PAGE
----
Under new rules announced today by the U.S. Army Corps of Engineers, the U-Haul cargo ship Emerald will be allowed to discharge its water underground for up to four months under new guidelines for the discharge of water from an acid mine.
The discharge of acid mine water will be limited to no more than 20 cubic feet per hour, but the Army Corps will be required to monitor it to ensure compliance.
The new rules also require the UHaul to monitor acid mine discharge and ensure that the discharge does not lead to “dangerous conditions” or to the contamination of drinking water sources.
The Army Corps is also requiring that the Emerald and its crew, including its crewmen, be licensed to work in the acid mine site, which is under federal jurisdiction.
“The new regulations require that all personnel engaged in the operation of the Emerald must be licensed by the Corps of Engineering to work on the site, and all personnel must have been previously certified to work at the site by the Bureau of Safety and Environmental Enforcement,” said Brig. Gen. James H. Smith, the Army’s director of the Bureau for Operational Safety and Health, in a statement.
“This requirement for ongoing and ongoing monitoring of acid Mine water discharge is a significant step forward in maintaining safety at the acid mines.”
Under the new rules, the Emerald will also be allowed, under the new regulations, to discharge acid mine groundwater, which the Corps will monitor and test for toxic contaminants and toxic chemicals.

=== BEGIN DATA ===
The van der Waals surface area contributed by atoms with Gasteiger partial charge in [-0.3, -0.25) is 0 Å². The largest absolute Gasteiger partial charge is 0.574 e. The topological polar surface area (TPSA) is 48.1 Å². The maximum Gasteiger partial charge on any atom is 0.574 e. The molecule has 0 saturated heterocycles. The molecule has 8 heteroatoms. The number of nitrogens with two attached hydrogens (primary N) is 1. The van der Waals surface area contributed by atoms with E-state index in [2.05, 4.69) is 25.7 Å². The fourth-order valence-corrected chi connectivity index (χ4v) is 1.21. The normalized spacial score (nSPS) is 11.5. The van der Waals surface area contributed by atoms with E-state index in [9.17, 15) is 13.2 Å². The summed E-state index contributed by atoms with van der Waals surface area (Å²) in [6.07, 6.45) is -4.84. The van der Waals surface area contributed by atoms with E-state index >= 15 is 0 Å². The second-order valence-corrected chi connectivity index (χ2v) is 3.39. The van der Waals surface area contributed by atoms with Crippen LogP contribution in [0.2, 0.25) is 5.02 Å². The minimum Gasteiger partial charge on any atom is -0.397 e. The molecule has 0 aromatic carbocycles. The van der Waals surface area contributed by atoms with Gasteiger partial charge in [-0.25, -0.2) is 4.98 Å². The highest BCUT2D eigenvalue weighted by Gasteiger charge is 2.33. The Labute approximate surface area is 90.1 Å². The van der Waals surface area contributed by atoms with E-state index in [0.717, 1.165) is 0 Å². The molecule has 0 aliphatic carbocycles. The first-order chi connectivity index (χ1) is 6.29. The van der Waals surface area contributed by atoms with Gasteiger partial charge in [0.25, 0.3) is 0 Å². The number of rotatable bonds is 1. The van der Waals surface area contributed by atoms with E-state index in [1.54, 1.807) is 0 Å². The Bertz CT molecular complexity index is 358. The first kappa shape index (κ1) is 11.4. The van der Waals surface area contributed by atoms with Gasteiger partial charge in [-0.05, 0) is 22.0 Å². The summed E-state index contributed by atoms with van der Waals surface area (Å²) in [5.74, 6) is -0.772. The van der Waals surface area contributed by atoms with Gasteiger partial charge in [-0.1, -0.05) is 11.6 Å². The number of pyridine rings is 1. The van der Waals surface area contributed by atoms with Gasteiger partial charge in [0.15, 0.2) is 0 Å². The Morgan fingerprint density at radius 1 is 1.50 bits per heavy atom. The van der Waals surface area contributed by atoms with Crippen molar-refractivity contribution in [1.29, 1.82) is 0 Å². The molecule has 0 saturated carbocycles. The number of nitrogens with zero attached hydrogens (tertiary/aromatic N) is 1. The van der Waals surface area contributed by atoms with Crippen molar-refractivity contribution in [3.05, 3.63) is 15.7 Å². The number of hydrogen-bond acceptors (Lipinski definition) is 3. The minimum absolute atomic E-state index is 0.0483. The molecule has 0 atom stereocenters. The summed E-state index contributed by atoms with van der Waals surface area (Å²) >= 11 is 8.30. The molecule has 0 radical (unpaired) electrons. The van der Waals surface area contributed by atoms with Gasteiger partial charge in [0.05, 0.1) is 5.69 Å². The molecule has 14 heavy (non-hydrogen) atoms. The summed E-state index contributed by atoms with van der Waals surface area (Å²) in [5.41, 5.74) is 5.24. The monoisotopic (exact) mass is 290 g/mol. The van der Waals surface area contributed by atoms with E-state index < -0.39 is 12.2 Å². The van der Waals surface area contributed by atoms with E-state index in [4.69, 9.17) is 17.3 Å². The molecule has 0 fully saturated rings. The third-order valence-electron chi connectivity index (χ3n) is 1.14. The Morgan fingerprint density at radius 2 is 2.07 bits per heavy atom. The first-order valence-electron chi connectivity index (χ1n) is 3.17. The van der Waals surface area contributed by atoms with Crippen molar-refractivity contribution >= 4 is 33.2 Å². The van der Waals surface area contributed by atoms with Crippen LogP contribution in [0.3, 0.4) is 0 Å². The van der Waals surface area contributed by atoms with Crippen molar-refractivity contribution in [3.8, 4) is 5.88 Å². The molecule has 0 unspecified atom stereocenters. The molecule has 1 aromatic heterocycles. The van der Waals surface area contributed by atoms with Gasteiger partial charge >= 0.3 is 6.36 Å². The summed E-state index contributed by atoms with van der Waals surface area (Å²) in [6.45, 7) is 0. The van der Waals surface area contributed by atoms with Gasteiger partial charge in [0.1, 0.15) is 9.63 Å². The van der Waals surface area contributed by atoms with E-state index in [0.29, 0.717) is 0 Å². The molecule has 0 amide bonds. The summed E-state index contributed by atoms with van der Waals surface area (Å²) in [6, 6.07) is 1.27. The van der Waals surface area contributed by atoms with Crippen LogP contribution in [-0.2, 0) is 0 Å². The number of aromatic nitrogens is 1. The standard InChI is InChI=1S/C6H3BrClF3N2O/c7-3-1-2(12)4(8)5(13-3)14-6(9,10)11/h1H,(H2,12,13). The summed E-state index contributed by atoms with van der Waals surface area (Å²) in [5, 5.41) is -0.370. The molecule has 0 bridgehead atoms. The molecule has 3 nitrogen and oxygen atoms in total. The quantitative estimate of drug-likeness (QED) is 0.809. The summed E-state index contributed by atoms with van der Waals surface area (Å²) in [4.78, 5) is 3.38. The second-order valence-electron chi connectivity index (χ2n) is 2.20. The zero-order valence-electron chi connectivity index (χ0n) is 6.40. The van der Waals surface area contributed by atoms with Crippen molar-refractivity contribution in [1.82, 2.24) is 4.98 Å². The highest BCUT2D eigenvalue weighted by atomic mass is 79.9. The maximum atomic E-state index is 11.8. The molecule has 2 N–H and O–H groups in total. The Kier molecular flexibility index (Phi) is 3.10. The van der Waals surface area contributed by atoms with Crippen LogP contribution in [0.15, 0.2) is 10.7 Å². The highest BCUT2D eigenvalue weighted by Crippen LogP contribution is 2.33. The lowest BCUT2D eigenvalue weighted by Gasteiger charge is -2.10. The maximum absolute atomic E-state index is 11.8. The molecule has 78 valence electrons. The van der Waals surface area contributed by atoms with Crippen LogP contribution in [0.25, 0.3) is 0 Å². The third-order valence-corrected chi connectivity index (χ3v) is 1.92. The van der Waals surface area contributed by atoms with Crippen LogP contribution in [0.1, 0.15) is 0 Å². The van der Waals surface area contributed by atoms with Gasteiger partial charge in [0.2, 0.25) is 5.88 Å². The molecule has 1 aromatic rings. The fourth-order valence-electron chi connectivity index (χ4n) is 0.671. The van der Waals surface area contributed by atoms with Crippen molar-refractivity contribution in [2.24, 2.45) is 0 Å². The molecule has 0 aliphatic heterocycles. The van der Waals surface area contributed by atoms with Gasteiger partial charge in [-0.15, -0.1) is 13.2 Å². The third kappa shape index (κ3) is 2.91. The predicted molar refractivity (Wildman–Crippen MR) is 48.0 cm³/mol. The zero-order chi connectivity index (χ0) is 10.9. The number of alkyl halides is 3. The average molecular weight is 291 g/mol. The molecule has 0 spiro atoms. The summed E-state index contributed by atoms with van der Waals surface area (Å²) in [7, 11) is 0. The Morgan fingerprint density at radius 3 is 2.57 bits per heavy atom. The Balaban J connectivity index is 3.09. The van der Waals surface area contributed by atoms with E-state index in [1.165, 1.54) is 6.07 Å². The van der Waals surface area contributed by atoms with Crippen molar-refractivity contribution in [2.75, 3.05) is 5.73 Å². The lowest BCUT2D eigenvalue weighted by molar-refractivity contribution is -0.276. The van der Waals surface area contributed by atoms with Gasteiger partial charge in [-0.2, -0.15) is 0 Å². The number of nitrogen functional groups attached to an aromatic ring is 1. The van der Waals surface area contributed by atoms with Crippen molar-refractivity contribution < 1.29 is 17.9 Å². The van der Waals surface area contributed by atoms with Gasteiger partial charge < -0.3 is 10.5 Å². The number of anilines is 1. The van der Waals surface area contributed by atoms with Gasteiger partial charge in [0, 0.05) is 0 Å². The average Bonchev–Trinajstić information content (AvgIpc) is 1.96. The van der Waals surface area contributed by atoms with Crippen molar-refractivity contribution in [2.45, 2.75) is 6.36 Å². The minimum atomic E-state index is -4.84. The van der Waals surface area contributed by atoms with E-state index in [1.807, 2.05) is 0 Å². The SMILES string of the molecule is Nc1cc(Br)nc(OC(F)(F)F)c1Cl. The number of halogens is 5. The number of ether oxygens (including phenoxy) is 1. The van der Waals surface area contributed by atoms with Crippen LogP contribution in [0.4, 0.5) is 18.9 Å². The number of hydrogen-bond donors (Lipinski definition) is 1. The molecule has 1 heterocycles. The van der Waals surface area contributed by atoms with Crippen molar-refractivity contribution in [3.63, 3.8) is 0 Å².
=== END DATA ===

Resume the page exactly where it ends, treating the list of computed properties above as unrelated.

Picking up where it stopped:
The rules will require that the crewmembers be licensed under the Occupational Safety & Health Administration to operate the Emerald under federal regulations.
The crew must also have been recently certified by the Department of Health and Human Services, and must have a license from a local county to work.
The new acid mines regulations are also designed to protect the environment, said Mark Hirschhorn, director of operations for the American Mine Association, a trade group for UHooligan, an industry group that represents UHoonians.
The acid mine is the largest remaining open pit mine in the United States and is considered one of the worst acid mine sites in the world, according to the American Association of Mines and Metallurgy.
It is located in the San Francisco Bay Area and is the second largest source of acid mined in the U, behind only the massive West Virginia mine in West Virginia.
The mine is operated by the San Jose mine in California, and the California Department of Mines has a contract with the U Hauls to transport the Emerald to the mine.
According to the EPA, acid mine wastewater contains dangerous and potentially toxic chemicals, including benzene, ethylene, sulfuric acid, sulfur dioxide, nitrates, nitrites and phosphate, and is released by the mine when the mine’s hydrothermal vent is activated.
The agency said acid mine waste is the third most toxic source of toxic pollutants in the country, behind oil spills and lead-based paint.
The U. S. Department of Labor and the UAHooligan said the Emerald’s discharge of waste is not only dangerous but can have adverse health effects on workers and the environment.
Smith said in a news release that the new acid drainage regulations will help to ensure that acid mine employees have “the right training, experience and certification to safely operate the mine safely and to ensure safe operation of equipment, including hazardous materials.”
The Emerald is one of two UHooan vessels currently operating in the California acid mine system, which were commissioned in December 2018 by the federal government.
UHooligans said the U hauls Emeralds cargo to the California mines are the only UHookan ships operating in California and that the company’s fleet of ships are designed to be used in emergency situations to protect workers and property.